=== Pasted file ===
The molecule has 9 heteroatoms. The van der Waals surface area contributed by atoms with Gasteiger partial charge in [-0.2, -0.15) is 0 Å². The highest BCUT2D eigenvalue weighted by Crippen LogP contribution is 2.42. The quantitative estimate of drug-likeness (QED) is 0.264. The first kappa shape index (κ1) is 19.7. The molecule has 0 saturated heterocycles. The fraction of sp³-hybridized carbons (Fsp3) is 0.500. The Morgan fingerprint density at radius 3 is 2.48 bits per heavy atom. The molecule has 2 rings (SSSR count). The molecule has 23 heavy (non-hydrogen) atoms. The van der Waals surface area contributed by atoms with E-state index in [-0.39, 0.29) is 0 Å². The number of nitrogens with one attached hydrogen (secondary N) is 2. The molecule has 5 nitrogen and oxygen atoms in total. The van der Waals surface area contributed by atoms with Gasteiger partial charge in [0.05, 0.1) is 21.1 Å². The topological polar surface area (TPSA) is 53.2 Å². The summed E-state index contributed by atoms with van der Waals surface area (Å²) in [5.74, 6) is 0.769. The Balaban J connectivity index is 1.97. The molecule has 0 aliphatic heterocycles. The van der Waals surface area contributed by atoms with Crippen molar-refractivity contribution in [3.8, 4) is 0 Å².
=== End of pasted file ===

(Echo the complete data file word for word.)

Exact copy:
The molecule has 9 heteroatoms. The van der Waals surface area contributed by atoms with Gasteiger partial charge in [-0.2, -0.15) is 0 Å². The highest BCUT2D eigenvalue weighted by Crippen LogP contribution is 2.42. The quantitative estimate of drug-likeness (QED) is 0.264. The first kappa shape index (κ1) is 19.7. The molecule has 0 saturated heterocycles. The fraction of sp³-hybridized carbons (Fsp3) is 0.500. The Morgan fingerprint density at radius 3 is 2.48 bits per heavy atom. The molecule has 2 rings (SSSR count). The molecule has 23 heavy (non-hydrogen) atoms. The van der Waals surface area contributed by atoms with E-state index in [-0.39, 0.29) is 0 Å². The number of nitrogens with one attached hydrogen (secondary N) is 2. The molecule has 5 nitrogen and oxygen atoms in total. The van der Waals surface area contributed by atoms with Gasteiger partial charge in [0.05, 0.1) is 21.1 Å². The topological polar surface area (TPSA) is 53.2 Å². The summed E-state index contributed by atoms with van der Waals surface area (Å²) in [5.74, 6) is 0.769. The Balaban J connectivity index is 1.97. The molecule has 0 aliphatic heterocycles. The van der Waals surface area contributed by atoms with Crippen molar-refractivity contribution in [3.8, 4) is 0 Å².